The New American Apocalypse, Pt. 12

(The New American Apocalypse

Table of Contents: Part One; Part Two; Part Three; Part Four; Part Five; Part Six; Part Seven; Part Eight; Part Nine; Part Ten; Part ElevenPart Thirteen; Part Fourteen; Part Fifteen; Part Sixteen;

Part Twelve:…)

Mr. Swift drops us off by the bridge crossing Roosevelt Island into Manhattan.  I watch as the Blue Whale passes under streetlights, vanishing in the distance.  Now it is only Anna, myself, and Mr. Ballard…at least for the time.  For a while, we listen to the ululations of the East River, the mumble of its waves.  It sounds hungry.

“Well, then,” Mr. Ballard says.  “Let’s get moving.  Mr. Hughes, if you will…” he gestures for me to begin along the bridge.

“Excuse me?” I scoff.

An uncomfortable beat.

“As our resident Straight White Male, you’ll be in the least danger taking point.”

Son of a bitch, he’s right.

I take a deep breath and plaster a smile on my face that is nowhere near believable.  “Great,” I lie.  “This is wonderful.  Sure.  Why not?  Ms. Bradbury, would you be so kind?”  I offer my arm.  “A woman oughtn’t to be walking around alone, at this time of night, after all.”

She wrinkles her nose at my arm.  “I’ll walk next to you, then.”

“Fine by me.”

The bridge is dead quiet.  There is no traffic, there are no cars.  I head toward Roosevelt Island.

Even from here I can see Times Square.  It glows at any distance, a sun in miniature, a constant burning engine of advertisement and blind, Azathoth consumerism.  It is the only light visible along the Isle of Manhattan.  All else is darkness, or something even darker still.  All along the edges of Times Square’s glow I can see absence, a great vacuum, darker than dark, impossible, a photo-negative reality.  I shiver to look at it.  I avert my eyes, bringing my gaze back to the bridge ahead.  So far, I see no danger.  Well, no immediate danger, at least.

“Do you know how many are left?” I ask.

Behind me, Mr. Ballard’s voice answers: “In Manhattan?  Not many.”

“How fast did it all happen?”

“Very,” Anna chimes in.  “Over days.  The details are still unclear…but something rose up from the sea, something dark and only half-real.  Millions heard its call.  Everything went to hell pretty quick, after that.”

“It devoured the Statue of Liberty immediately,” Mr. Ballard explains.  “The whole of it, gone overnight.”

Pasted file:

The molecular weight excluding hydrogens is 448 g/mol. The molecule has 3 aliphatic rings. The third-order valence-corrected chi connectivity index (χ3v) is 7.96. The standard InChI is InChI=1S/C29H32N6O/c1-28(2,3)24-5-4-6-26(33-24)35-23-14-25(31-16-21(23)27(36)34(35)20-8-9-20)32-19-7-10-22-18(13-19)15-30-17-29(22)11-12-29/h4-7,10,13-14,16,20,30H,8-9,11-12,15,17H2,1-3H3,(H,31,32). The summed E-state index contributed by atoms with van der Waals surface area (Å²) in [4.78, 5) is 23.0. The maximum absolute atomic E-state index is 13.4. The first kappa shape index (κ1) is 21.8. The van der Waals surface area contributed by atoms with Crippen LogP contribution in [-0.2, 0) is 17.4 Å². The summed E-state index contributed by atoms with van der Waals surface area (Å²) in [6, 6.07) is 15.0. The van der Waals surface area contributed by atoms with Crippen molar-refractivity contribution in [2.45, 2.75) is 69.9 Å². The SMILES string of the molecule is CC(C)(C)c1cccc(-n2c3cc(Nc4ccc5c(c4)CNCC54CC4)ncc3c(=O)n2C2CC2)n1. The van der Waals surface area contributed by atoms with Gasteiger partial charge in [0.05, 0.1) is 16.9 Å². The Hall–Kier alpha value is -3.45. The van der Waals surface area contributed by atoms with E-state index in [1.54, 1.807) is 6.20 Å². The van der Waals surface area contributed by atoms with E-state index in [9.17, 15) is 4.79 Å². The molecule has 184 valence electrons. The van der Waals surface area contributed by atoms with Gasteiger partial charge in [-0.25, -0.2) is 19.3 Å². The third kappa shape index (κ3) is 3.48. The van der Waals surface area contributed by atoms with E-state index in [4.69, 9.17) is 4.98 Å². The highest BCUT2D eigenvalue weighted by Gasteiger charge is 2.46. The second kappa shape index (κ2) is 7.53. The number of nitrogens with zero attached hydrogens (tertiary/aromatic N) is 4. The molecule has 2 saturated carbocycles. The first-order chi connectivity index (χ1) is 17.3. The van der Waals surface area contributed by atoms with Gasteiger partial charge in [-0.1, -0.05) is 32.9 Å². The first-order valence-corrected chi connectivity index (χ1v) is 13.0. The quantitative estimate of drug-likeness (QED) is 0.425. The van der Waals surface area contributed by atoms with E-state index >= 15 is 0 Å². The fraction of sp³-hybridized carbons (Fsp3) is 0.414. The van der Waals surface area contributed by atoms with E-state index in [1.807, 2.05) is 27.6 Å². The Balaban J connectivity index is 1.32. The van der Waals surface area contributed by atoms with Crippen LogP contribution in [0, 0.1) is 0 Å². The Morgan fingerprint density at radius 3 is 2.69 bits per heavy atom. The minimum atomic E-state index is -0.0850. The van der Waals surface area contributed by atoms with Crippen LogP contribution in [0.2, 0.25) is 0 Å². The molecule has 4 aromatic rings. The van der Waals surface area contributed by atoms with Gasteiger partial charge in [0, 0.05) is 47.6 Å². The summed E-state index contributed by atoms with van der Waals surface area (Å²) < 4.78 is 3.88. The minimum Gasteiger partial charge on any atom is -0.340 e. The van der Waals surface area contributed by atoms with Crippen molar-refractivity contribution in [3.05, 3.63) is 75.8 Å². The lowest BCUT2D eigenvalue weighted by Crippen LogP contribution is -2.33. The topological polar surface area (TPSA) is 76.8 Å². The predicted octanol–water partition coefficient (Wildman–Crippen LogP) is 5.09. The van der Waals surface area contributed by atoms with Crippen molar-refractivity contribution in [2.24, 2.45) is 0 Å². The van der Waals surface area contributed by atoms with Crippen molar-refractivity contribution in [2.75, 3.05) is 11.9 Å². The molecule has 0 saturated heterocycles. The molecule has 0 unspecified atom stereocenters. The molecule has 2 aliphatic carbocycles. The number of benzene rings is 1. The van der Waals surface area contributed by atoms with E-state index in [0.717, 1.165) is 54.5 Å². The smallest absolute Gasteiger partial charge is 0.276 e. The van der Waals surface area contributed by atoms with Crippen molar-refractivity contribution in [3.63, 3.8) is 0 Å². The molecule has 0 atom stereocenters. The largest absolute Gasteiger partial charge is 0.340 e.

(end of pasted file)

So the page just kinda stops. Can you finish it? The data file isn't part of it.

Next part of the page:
“Jesus…” I turn my gaze southward but it’s too dark to be sure.  Still, I believe him.  “And we have no allies left in Manhattan?”

“Anyone with half a brain fled.  Brooklyn, Queens, Jersey…and then who knows where else.  The monsters fell on them so quickly they didn’t have time to pack.  The ones that did got on as many boats as possible and fled to the Atlantic…”

“But no one will take them in.” Anna interrupted.

“Right.”  Mr. Ballard cleared his throat.  “Assuming the things beneath the waves haven’t devoured them, already, it’s only a matter of time before they have to come back.”

There is no wind, tonight.  The very air has died.  I’ve never heard the city so quiet…so (and I cringe to use this word to describe my fair city, I cringe to use it to describe any of the five boroughs–cringe, I say!)…so tame.

We pass over Roosevelt Island.  I gaze down at the sprawl of it, dozens of buildings all looking alike…a glimpse of the future?  Good lord.  Imagine it: the same building, cloned, for as far as your eyes can see, each as quiet as the grave.  The tombstones of humanity.  The death of fun.  Zombie eyes watch behind picture windows, dreamless, hypnotized by TV, moving from the rectangles of their offices to the rectangles of their homes.

The bridge slopes down to Manhattan.  There is no graffiti, anymore.  Murals have been pasted over with advertisements.  Street tags have been replaced by brand names.  The three of us descend to 3rd Ave with no traffic fighting us.  White Jesus smiles down on us from a billboard.  The billboard next to him reads: “Could the terrorists be YOUR neighbors?  If you see something, say something.”

No birdsong.  No rolling tires.  No car horns.  No pedestrians, no cabbies, no car services, no tourist SUVs.  No drunk twenty-somethings stumbling down the boulevard.  No bar signs flickering neon.

And a thought that puts my teeth on edge, like I just bit into a hollow copper pipe: …with the exception of my earlier play-acting, my hobo-theatre performances…no homeless people.


Where the hell did they go?

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I'm a writer of horror, dark sci-fi, and dark fantasy.